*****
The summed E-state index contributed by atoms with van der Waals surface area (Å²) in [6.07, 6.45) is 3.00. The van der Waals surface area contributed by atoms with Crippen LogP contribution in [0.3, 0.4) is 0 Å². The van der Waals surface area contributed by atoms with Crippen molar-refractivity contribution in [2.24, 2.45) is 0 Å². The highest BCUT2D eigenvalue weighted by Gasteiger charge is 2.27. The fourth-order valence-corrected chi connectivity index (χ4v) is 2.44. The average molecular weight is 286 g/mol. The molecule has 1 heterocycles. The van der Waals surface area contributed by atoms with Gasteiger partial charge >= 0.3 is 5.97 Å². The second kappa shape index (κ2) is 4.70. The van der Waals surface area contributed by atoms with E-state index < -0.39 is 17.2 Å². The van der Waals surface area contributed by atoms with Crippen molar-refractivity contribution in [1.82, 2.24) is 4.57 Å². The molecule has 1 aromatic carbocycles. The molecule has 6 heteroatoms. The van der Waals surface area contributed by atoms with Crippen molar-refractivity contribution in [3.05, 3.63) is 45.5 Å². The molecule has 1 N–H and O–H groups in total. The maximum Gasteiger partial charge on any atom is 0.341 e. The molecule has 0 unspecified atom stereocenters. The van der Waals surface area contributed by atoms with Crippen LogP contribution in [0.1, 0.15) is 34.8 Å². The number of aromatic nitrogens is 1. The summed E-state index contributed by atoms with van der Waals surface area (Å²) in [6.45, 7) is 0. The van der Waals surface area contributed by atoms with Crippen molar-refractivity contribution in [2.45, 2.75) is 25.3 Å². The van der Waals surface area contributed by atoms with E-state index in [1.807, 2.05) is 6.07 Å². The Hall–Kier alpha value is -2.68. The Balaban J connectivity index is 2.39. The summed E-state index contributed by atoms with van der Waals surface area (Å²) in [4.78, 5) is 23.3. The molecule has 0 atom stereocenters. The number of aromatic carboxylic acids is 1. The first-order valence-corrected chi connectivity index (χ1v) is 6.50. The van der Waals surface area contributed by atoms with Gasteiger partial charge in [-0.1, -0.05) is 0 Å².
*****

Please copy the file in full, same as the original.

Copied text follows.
The summed E-state index contributed by atoms with van der Waals surface area (Å²) in [6.07, 6.45) is 3.00. The van der Waals surface area contributed by atoms with Crippen LogP contribution in [0.3, 0.4) is 0 Å². The van der Waals surface area contributed by atoms with Crippen molar-refractivity contribution in [2.24, 2.45) is 0 Å². The highest BCUT2D eigenvalue weighted by Gasteiger charge is 2.27. The fourth-order valence-corrected chi connectivity index (χ4v) is 2.44. The average molecular weight is 286 g/mol. The molecule has 1 heterocycles. The van der Waals surface area contributed by atoms with Gasteiger partial charge >= 0.3 is 5.97 Å². The second kappa shape index (κ2) is 4.70. The van der Waals surface area contributed by atoms with E-state index < -0.39 is 17.2 Å². The van der Waals surface area contributed by atoms with Crippen molar-refractivity contribution in [1.82, 2.24) is 4.57 Å². The molecule has 1 aromatic carbocycles. The molecule has 6 heteroatoms. The van der Waals surface area contributed by atoms with Crippen molar-refractivity contribution in [3.05, 3.63) is 45.5 Å². The molecule has 1 N–H and O–H groups in total. The maximum Gasteiger partial charge on any atom is 0.341 e. The molecule has 0 unspecified atom stereocenters. The van der Waals surface area contributed by atoms with Crippen LogP contribution in [0.1, 0.15) is 34.8 Å². The number of aromatic nitrogens is 1. The summed E-state index contributed by atoms with van der Waals surface area (Å²) in [6.45, 7) is 0. The van der Waals surface area contributed by atoms with Crippen molar-refractivity contribution in [2.45, 2.75) is 25.3 Å². The van der Waals surface area contributed by atoms with E-state index in [1.807, 2.05) is 6.07 Å². The Hall–Kier alpha value is -2.68. The Balaban J connectivity index is 2.39. The summed E-state index contributed by atoms with van der Waals surface area (Å²) in [4.78, 5) is 23.3. The molecule has 0 atom stereocenters. The number of aromatic carboxylic acids is 1. The first-order valence-corrected chi connectivity index (χ1v) is 6.50. The van der Waals surface area contributed by atoms with Gasteiger partial charge in [-0.1, -0.05) is 0 Å².